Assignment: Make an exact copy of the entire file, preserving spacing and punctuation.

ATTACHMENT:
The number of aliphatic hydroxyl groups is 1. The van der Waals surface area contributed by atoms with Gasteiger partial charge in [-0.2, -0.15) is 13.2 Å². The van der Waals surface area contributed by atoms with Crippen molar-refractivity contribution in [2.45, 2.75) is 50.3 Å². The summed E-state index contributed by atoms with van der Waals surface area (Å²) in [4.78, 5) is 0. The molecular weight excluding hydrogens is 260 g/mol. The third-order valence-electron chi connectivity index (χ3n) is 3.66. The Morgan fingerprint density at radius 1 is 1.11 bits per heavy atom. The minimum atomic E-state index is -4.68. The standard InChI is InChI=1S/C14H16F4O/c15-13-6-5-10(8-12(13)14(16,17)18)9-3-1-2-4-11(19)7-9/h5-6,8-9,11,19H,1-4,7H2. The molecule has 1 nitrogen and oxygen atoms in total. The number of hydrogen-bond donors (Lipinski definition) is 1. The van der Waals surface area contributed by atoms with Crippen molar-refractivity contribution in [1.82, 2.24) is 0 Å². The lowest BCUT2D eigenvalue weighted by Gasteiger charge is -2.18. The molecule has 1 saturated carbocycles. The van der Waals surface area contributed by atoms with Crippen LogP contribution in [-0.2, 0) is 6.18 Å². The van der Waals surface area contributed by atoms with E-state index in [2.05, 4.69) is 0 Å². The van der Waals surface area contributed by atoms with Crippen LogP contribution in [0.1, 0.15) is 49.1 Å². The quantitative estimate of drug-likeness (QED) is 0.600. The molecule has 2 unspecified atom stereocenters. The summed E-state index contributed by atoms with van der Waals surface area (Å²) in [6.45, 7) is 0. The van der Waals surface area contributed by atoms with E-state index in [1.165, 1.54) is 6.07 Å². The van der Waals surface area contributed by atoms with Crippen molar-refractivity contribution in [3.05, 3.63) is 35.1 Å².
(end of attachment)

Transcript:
The number of aliphatic hydroxyl groups is 1. The van der Waals surface area contributed by atoms with Gasteiger partial charge in [-0.2, -0.15) is 13.2 Å². The van der Waals surface area contributed by atoms with Crippen molar-refractivity contribution in [2.45, 2.75) is 50.3 Å². The summed E-state index contributed by atoms with van der Waals surface area (Å²) in [4.78, 5) is 0. The molecular weight excluding hydrogens is 260 g/mol. The third-order valence-electron chi connectivity index (χ3n) is 3.66. The Morgan fingerprint density at radius 1 is 1.11 bits per heavy atom. The minimum atomic E-state index is -4.68. The standard InChI is InChI=1S/C14H16F4O/c15-13-6-5-10(8-12(13)14(16,17)18)9-3-1-2-4-11(19)7-9/h5-6,8-9,11,19H,1-4,7H2. The molecule has 1 nitrogen and oxygen atoms in total. The number of hydrogen-bond donors (Lipinski definition) is 1. The van der Waals surface area contributed by atoms with Crippen molar-refractivity contribution in [1.82, 2.24) is 0 Å². The lowest BCUT2D eigenvalue weighted by Gasteiger charge is -2.18. The molecule has 1 saturated carbocycles. The van der Waals surface area contributed by atoms with Crippen LogP contribution in [-0.2, 0) is 6.18 Å². The van der Waals surface area contributed by atoms with E-state index in [2.05, 4.69) is 0 Å². The van der Waals surface area contributed by atoms with Crippen LogP contribution in [0.1, 0.15) is 49.1 Å². The quantitative estimate of drug-likeness (QED) is 0.600. The molecule has 2 unspecified atom stereocenters. The summed E-state index contributed by atoms with van der Waals surface area (Å²) in [6.45, 7) is 0. The van der Waals surface area contributed by atoms with E-state index in [1.165, 1.54) is 6.07 Å². The van der Waals surface area contributed by atoms with Crippen molar-refractivity contribution in [3.05, 3.63) is 35.1 Å².